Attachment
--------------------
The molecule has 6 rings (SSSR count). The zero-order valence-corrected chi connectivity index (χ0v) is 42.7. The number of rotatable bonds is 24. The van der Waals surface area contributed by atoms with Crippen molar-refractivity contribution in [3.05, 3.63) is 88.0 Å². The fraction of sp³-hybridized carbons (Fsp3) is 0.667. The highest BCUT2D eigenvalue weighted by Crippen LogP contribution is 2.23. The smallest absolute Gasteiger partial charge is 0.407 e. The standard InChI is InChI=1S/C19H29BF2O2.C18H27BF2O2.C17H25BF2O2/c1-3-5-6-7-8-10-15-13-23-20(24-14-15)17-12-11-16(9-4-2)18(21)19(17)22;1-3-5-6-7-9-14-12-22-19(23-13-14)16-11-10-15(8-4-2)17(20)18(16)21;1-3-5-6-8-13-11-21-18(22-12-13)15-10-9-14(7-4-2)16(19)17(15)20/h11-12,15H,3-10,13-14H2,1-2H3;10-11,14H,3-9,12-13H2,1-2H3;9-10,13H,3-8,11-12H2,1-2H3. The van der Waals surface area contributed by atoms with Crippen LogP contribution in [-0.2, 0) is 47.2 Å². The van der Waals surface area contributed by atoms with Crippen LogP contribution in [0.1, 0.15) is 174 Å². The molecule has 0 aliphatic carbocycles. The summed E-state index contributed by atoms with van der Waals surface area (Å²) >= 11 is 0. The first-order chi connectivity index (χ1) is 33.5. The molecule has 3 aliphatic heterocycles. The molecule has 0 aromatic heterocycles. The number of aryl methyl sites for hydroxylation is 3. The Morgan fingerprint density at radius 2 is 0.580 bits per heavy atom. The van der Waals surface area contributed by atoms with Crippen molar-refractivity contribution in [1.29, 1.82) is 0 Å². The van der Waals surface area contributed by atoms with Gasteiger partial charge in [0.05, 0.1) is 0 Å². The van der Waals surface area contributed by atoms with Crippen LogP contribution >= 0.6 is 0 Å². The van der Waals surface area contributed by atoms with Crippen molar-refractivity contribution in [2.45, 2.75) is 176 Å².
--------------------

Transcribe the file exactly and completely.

The molecule has 6 rings (SSSR count). The zero-order valence-corrected chi connectivity index (χ0v) is 42.7. The number of rotatable bonds is 24. The van der Waals surface area contributed by atoms with Crippen molar-refractivity contribution in [3.05, 3.63) is 88.0 Å². The fraction of sp³-hybridized carbons (Fsp3) is 0.667. The highest BCUT2D eigenvalue weighted by Crippen LogP contribution is 2.23. The smallest absolute Gasteiger partial charge is 0.407 e. The standard InChI is InChI=1S/C19H29BF2O2.C18H27BF2O2.C17H25BF2O2/c1-3-5-6-7-8-10-15-13-23-20(24-14-15)17-12-11-16(9-4-2)18(21)19(17)22;1-3-5-6-7-9-14-12-22-19(23-13-14)16-11-10-15(8-4-2)17(20)18(16)21;1-3-5-6-8-13-11-21-18(22-12-13)15-10-9-14(7-4-2)16(19)17(15)20/h11-12,15H,3-10,13-14H2,1-2H3;10-11,14H,3-9,12-13H2,1-2H3;9-10,13H,3-8,11-12H2,1-2H3. The van der Waals surface area contributed by atoms with Crippen LogP contribution in [-0.2, 0) is 47.2 Å². The van der Waals surface area contributed by atoms with Crippen LogP contribution in [0.1, 0.15) is 174 Å². The molecule has 0 aliphatic carbocycles. The summed E-state index contributed by atoms with van der Waals surface area (Å²) >= 11 is 0. The first-order chi connectivity index (χ1) is 33.5. The molecule has 3 aliphatic heterocycles. The molecule has 0 aromatic heterocycles. The number of aryl methyl sites for hydroxylation is 3. The Morgan fingerprint density at radius 2 is 0.580 bits per heavy atom. The van der Waals surface area contributed by atoms with Crippen molar-refractivity contribution in [1.29, 1.82) is 0 Å². The van der Waals surface area contributed by atoms with Gasteiger partial charge in [0.05, 0.1) is 0 Å². The van der Waals surface area contributed by atoms with Crippen LogP contribution >= 0.6 is 0 Å². The van der Waals surface area contributed by atoms with Crippen molar-refractivity contribution in [2.45, 2.75) is 176 Å².